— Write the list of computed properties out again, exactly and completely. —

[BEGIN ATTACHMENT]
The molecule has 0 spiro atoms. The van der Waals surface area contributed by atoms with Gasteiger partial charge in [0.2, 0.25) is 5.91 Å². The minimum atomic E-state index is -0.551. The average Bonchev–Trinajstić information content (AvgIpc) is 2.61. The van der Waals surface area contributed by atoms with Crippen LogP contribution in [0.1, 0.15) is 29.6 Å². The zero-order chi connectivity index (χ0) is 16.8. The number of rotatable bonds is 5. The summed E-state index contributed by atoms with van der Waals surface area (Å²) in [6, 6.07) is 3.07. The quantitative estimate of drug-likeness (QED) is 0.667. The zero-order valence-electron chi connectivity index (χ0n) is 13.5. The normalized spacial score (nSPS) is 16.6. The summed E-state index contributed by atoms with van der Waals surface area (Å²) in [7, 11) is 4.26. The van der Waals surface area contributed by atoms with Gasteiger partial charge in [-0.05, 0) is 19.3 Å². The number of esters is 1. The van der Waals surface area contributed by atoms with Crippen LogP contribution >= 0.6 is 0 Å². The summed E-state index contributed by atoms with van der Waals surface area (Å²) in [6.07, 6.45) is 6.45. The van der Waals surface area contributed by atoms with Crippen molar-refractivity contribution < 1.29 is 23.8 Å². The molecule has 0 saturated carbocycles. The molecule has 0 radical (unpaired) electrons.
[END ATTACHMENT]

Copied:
The molecule has 0 spiro atoms. The van der Waals surface area contributed by atoms with Gasteiger partial charge in [0.2, 0.25) is 5.91 Å². The minimum atomic E-state index is -0.551. The average Bonchev–Trinajstić information content (AvgIpc) is 2.61. The van der Waals surface area contributed by atoms with Crippen LogP contribution in [0.1, 0.15) is 29.6 Å². The zero-order chi connectivity index (χ0) is 16.8. The number of rotatable bonds is 5. The summed E-state index contributed by atoms with van der Waals surface area (Å²) in [6, 6.07) is 3.07. The quantitative estimate of drug-likeness (QED) is 0.667. The zero-order valence-electron chi connectivity index (χ0n) is 13.5. The normalized spacial score (nSPS) is 16.6. The summed E-state index contributed by atoms with van der Waals surface area (Å²) in [7, 11) is 4.26. The van der Waals surface area contributed by atoms with Gasteiger partial charge in [-0.05, 0) is 19.3 Å². The number of esters is 1. The van der Waals surface area contributed by atoms with Crippen LogP contribution >= 0.6 is 0 Å². The summed E-state index contributed by atoms with van der Waals surface area (Å²) in [6.07, 6.45) is 6.45. The van der Waals surface area contributed by atoms with Crippen molar-refractivity contribution < 1.29 is 23.8 Å². The molecule has 0 saturated carbocycles. The molecule has 0 radical (unpaired) electrons.